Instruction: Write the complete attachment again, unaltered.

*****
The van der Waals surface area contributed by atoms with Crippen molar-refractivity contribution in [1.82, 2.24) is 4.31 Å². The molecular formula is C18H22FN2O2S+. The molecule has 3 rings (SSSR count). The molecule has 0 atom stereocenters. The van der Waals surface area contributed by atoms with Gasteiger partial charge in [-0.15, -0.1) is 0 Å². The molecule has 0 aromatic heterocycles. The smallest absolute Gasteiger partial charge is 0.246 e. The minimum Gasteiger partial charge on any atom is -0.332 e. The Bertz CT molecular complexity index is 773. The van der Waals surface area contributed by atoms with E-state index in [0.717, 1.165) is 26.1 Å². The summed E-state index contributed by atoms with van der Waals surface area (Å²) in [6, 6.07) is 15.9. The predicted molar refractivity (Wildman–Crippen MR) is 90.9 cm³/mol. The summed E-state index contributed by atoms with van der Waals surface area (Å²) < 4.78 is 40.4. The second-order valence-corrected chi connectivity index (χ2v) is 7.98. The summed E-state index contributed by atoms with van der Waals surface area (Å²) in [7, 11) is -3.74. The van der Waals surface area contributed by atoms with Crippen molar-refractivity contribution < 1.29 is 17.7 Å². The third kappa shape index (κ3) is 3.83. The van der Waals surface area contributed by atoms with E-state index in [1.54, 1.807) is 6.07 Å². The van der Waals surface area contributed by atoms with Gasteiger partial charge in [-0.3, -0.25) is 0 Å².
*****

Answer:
The van der Waals surface area contributed by atoms with Crippen molar-refractivity contribution in [1.82, 2.24) is 4.31 Å². The molecular formula is C18H22FN2O2S+. The molecule has 3 rings (SSSR count). The molecule has 0 atom stereocenters. The van der Waals surface area contributed by atoms with Gasteiger partial charge in [-0.15, -0.1) is 0 Å². The molecule has 0 aromatic heterocycles. The smallest absolute Gasteiger partial charge is 0.246 e. The minimum Gasteiger partial charge on any atom is -0.332 e. The Bertz CT molecular complexity index is 773. The van der Waals surface area contributed by atoms with E-state index in [0.717, 1.165) is 26.1 Å². The summed E-state index contributed by atoms with van der Waals surface area (Å²) in [6, 6.07) is 15.9. The predicted molar refractivity (Wildman–Crippen MR) is 90.9 cm³/mol. The summed E-state index contributed by atoms with van der Waals surface area (Å²) < 4.78 is 40.4. The second-order valence-corrected chi connectivity index (χ2v) is 7.98. The summed E-state index contributed by atoms with van der Waals surface area (Å²) in [7, 11) is -3.74. The van der Waals surface area contributed by atoms with Crippen molar-refractivity contribution < 1.29 is 17.7 Å². The third kappa shape index (κ3) is 3.83. The van der Waals surface area contributed by atoms with E-state index in [1.54, 1.807) is 6.07 Å². The van der Waals surface area contributed by atoms with Gasteiger partial charge in [-0.3, -0.25) is 0 Å².